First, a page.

Talk On Culture Shock Draws Students to Maplewood

Bethany Miller, Weather Vane student newspaper

John Kratz, director of International Student Services and David Muscan, Hillside RD
John Kratz, director of International Student Services and David Muscan, Hillside RD discuss at the culture shock meeting. (Photo: Morgan Porter and Chelsie Gordon)

Cameroon, Ethiopia, Egypt, Lebanon, Paraguay, Germany, Hungary, China; so many different countries, so many different cultures, so many different experiences. Twenty students and staff gathered in Maplewood lounge on Thursday night, Oct. 29, to talk about their experiences with different cultures. The group included Americans that have traveled overseas, international students who are studying here, Americans who grew up in other countries, and others who are experiencing EMU as a culture shock.

Each person shared their best and worst experiences in another culture. Csilla Muscan, a Resident Director at Hillside shared about the teasing that occurred when she moved from Romania to Hungary. “The other kids would make fun of my accent because I didn’t sound Hungarian.” She also had some good things to say, and talked about an experience in Scotland, where her host “treated her like royalty.”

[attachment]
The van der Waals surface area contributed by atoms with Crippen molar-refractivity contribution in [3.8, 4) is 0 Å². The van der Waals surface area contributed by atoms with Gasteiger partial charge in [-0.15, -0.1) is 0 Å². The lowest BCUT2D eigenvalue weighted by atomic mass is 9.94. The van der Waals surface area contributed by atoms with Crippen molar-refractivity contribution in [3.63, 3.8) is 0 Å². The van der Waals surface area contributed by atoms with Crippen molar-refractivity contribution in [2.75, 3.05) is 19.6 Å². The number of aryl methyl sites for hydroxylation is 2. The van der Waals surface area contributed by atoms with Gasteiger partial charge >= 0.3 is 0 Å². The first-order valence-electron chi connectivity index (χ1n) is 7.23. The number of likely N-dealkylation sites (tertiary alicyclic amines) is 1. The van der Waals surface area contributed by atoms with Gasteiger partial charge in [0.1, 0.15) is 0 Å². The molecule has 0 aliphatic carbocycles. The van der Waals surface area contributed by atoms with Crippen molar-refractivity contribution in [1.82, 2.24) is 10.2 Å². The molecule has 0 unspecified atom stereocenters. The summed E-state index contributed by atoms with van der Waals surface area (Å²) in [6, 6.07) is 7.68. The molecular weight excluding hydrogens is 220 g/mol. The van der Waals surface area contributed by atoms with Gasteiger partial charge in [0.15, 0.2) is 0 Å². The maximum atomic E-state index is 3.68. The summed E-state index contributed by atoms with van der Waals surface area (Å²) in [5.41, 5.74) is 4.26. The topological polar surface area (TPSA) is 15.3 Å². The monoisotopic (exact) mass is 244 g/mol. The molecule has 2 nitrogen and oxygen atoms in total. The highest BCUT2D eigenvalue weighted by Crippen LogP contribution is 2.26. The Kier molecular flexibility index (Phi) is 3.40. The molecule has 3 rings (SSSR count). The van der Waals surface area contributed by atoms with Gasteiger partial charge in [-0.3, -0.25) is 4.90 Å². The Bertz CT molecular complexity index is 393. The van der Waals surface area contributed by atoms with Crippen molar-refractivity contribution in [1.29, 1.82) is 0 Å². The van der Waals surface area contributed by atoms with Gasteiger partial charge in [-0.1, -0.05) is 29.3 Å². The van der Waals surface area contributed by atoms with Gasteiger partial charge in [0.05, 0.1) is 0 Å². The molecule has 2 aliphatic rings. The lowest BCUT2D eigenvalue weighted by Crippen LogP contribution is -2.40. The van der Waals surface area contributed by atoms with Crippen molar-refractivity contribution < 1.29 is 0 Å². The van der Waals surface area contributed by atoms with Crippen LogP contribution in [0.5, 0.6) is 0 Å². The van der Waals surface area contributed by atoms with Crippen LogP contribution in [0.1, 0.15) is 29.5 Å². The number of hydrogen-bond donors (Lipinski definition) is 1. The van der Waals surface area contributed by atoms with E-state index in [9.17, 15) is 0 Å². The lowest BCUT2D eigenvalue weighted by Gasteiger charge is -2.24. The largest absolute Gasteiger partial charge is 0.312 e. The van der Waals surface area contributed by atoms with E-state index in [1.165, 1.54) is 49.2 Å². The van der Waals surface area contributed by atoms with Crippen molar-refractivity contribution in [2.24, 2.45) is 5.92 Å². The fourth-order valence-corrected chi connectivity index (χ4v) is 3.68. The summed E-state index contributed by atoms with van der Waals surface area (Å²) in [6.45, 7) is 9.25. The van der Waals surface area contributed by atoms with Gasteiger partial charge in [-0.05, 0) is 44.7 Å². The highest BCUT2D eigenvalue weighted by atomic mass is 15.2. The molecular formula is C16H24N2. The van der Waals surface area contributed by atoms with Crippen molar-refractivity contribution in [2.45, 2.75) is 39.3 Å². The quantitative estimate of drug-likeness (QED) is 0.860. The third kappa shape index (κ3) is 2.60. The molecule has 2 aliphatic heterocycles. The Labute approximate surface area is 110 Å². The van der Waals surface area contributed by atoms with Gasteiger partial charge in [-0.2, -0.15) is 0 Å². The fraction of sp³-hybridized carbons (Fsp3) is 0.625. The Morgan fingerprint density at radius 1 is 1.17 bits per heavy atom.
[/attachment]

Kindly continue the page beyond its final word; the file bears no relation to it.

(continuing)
Similar stories were heard around the group about the kindness and generosity of people from other cultures. Many people talked about feeling welcome, explaining that the hospitality they experienced was unlike any other. “Guatemalans are very hospitable people,” said junior Leah Risser, who made the trek to Guatemala when she was in high school. “Even in the indigenous regions where they have little money, they always offered you something to drink, at least.”

International students talked about the differences between the culture they came from and American culture. The individuality that is stressed in this country is something that was brought up a lot. “The focus seems to be on ‘me,'” said David Muscan, Resident Director of Hillside. “You hear phrases like, ‘be the master of your own destiny,’ and ‘chase your dreams.’ In my culture, it would be more like, ‘chase your dreams, but keep your family and society in mind.'”

For Muigai Ndoka, a CJP student at EMU, he feels like his identity is being imposed on him. “Here at EMU, I am a foreigner, a student,” he explained. “Now I have to deal with the identity I’ve been given.” Hearing these perspectives was helpful for the American students present. “The most helpful thing was to hear the international students’ point of view of coming to America,” said Risser. “For me, it was going to a third world country, and for them it was sort of the opposite.”

This is not the first year for students to talk about their experiences, but it is a first time for all students to be invited. “There is something like this every year, but it is usually for the international students only, to let them know they’re not alone,” said Muscan. “It is helpful for everyone to know about the steps you might go through when experiencing a new culture.”